Another new arrival on Saturday:
That's a 1967 first Coronet Hodder Fawcett edition of Richard Stark's Point Blank, a.k.a. The Hunter, the first of the series of books starring single-minded criminal Parker. It's the movie tie-in edition rather than a proper first edition (The Hunter was originally published in 1962, five years before the John Boorman film came out; that's Lee Marvin on the cover as Parker, or Walker as he was called in the film), but I think it was the first time the novel was published in the UK. It's a bit creased, but it's pretty firm. Getting hold of actual US first editions of crime novels like this in the UK is tough unless you're prepared to have them shipped from the States; I keep an eye on eBay, but they don't turn up that often. This'll do me, though. I've actually read the Darwyn Cooke graphic novel adaptation of The Hunter already, which apparently is pretty faithful, so it'll be interesting to compare the two.
I also won a copy of this on eBay:
That's the third or fourth Parker novel, The Outfit, and I believe it's a 1973 Berkley edition (Mr. Postie hasn't delivered it yet), published to tie in with John Flynn's movie. So now I've got a couple of Richard Stark (or Donald Westlake, to give him his real name) books to be getting on with... and soon I'll hopefully have a couple of Jim Thompson paperbacks too.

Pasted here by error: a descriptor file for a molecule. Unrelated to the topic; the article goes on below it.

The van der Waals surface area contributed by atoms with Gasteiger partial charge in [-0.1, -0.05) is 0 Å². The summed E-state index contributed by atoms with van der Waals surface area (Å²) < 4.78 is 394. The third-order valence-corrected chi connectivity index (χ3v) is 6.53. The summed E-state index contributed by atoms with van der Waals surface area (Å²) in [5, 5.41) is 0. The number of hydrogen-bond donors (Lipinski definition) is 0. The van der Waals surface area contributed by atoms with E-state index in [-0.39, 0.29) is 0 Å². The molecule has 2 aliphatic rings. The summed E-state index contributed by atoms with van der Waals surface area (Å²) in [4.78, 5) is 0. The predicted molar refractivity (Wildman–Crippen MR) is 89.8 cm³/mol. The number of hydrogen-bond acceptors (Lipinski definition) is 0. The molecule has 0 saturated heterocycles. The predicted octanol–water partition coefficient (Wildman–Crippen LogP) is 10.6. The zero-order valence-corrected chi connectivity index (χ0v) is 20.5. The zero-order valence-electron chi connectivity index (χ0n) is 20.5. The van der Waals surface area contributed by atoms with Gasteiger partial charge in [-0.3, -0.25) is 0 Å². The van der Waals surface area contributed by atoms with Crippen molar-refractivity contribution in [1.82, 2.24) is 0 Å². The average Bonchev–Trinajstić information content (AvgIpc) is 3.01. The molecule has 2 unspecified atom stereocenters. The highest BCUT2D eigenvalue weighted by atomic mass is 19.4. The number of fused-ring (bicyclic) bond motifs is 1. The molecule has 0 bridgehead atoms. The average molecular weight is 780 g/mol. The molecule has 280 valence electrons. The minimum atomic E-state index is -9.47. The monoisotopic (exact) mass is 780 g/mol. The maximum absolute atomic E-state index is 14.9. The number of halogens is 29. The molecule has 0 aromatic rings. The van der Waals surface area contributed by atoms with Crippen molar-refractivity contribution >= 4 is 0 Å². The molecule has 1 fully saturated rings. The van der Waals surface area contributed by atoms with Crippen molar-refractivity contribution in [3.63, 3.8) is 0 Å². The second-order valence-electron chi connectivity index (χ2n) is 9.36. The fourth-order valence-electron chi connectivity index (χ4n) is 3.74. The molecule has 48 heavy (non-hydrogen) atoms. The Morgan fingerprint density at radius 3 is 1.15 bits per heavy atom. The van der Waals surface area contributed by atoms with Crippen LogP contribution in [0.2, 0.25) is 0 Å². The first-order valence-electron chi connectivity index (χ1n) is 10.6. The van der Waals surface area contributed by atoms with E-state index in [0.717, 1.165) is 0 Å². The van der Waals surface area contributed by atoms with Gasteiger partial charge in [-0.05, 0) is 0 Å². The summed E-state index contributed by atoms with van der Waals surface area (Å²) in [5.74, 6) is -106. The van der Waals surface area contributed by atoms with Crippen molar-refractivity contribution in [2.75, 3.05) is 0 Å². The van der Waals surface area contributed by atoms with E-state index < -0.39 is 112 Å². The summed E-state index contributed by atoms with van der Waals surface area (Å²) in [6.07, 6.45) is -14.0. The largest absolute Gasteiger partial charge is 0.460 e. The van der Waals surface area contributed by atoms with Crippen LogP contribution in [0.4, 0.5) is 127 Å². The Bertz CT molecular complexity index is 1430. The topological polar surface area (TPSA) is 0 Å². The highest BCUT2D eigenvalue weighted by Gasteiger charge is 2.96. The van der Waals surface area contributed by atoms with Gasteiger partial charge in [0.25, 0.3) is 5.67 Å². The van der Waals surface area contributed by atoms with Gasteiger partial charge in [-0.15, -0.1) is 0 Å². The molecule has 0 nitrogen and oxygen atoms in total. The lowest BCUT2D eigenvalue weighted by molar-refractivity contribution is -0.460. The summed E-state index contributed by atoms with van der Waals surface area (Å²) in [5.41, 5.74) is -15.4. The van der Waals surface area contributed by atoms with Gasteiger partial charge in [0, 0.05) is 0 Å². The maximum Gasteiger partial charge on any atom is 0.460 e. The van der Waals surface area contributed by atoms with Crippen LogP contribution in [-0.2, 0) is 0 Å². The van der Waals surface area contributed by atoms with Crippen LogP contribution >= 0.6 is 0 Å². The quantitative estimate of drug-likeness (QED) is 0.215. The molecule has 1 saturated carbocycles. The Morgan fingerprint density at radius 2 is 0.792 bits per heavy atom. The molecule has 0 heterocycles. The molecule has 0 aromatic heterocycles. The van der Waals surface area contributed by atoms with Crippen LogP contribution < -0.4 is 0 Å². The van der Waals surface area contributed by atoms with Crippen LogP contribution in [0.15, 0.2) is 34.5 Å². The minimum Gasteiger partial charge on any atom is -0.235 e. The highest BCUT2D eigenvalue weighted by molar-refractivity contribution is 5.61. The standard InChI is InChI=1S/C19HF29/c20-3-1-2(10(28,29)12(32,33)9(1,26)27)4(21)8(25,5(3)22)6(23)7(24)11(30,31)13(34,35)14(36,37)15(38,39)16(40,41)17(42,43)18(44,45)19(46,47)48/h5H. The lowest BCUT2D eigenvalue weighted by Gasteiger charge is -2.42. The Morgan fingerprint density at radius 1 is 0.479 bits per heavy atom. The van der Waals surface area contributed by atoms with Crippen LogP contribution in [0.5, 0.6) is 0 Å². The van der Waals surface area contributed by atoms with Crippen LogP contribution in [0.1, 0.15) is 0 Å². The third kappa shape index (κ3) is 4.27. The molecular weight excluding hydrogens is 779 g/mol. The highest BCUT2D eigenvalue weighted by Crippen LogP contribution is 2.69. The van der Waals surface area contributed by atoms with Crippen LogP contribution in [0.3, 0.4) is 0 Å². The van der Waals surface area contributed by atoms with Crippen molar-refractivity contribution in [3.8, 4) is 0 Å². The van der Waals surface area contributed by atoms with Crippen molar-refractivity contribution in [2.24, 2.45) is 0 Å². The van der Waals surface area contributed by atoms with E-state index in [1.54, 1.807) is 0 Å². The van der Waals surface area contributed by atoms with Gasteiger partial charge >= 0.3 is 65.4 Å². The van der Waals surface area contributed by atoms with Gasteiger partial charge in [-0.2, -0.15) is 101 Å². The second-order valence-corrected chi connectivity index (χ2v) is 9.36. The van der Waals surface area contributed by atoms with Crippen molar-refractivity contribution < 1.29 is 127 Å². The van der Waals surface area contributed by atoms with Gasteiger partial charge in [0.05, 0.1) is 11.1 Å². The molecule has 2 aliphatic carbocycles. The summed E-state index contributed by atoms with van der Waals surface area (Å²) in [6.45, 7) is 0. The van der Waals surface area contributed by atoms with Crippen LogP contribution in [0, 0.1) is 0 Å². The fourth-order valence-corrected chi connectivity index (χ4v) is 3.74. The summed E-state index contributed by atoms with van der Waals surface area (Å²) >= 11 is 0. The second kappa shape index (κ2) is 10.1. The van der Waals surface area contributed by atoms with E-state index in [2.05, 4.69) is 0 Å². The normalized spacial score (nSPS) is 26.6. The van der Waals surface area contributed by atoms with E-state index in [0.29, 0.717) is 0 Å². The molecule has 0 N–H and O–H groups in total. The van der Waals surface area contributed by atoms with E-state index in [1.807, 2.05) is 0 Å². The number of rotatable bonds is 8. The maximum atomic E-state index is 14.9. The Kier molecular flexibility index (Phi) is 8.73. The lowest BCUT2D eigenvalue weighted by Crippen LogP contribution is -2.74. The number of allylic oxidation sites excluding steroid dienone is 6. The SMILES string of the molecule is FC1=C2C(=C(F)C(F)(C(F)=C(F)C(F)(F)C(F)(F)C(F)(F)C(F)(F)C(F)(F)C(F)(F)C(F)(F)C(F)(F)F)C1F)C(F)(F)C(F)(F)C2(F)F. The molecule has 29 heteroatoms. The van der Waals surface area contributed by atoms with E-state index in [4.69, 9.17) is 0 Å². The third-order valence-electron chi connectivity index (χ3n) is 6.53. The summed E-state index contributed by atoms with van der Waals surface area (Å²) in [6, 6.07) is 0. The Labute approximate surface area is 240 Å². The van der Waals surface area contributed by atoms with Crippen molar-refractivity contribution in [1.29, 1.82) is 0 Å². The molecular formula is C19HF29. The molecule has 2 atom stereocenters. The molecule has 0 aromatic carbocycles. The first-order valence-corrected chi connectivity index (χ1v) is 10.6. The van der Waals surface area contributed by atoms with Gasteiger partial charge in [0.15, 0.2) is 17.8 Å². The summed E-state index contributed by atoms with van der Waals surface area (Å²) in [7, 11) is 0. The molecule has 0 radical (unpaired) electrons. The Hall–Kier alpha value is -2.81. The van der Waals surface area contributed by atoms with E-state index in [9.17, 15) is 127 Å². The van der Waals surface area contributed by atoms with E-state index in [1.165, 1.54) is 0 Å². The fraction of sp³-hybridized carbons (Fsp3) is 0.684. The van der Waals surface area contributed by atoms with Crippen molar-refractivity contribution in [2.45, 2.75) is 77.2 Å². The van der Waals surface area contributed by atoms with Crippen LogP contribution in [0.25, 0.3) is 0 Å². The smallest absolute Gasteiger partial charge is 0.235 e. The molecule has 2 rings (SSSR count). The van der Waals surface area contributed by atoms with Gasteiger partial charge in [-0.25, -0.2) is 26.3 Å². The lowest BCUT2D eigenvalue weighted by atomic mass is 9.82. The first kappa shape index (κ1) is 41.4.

Elsewhere on the crime beat, I finished George Pelecanos' The Way Home at the weekend, which I liked a lot. It's very low key, and takes pains to navigate round the more obvious trappings of 'crime' novels, so much so that when a typical crime novel device comes into play – a bag of money is found – it feels levered in, and that plot strand just sort of meanders around before providing the payoff at the end. Much more interesting are the passages outlining the sense of failure the father feels over his wayward son, and the section set in the juvenile detention centre. Still, it's a good book.
And now I've started largely forgotten British thriller writer Gavin Lyall's The Wrong Side of the Sky, his debut novel from 1961 (and a first edition I picked up for a fiver at the Rye Book Fair last year). It's about a pilot on the trail of some missing gems, and I think it's going to be a bit of a corker.